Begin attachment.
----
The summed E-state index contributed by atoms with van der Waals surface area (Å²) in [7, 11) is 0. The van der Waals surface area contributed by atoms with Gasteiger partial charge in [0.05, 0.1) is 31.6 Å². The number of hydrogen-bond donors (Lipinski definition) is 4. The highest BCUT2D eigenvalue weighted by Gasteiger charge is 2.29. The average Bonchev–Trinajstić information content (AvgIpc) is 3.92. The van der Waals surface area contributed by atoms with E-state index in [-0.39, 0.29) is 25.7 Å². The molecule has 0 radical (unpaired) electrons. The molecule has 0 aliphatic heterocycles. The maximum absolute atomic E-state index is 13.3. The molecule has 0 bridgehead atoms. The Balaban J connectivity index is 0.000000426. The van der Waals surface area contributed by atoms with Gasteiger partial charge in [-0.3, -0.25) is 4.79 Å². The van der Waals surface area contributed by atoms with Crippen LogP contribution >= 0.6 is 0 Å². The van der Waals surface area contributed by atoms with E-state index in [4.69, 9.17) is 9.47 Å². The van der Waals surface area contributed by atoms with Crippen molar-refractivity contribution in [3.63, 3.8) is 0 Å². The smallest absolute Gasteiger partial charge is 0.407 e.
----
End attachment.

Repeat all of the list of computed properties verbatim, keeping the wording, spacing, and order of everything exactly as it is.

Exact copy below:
The summed E-state index contributed by atoms with van der Waals surface area (Å²) in [7, 11) is 0. The van der Waals surface area contributed by atoms with Gasteiger partial charge in [0.05, 0.1) is 31.6 Å². The number of hydrogen-bond donors (Lipinski definition) is 4. The highest BCUT2D eigenvalue weighted by Gasteiger charge is 2.29. The average Bonchev–Trinajstić information content (AvgIpc) is 3.92. The van der Waals surface area contributed by atoms with E-state index in [-0.39, 0.29) is 25.7 Å². The molecule has 0 radical (unpaired) electrons. The molecule has 0 aliphatic heterocycles. The maximum absolute atomic E-state index is 13.3. The molecule has 0 bridgehead atoms. The Balaban J connectivity index is 0.000000426. The van der Waals surface area contributed by atoms with Gasteiger partial charge in [-0.3, -0.25) is 4.79 Å². The van der Waals surface area contributed by atoms with Crippen LogP contribution >= 0.6 is 0 Å². The van der Waals surface area contributed by atoms with E-state index in [4.69, 9.17) is 9.47 Å². The van der Waals surface area contributed by atoms with Crippen molar-refractivity contribution in [3.63, 3.8) is 0 Å². The smallest absolute Gasteiger partial charge is 0.407 e.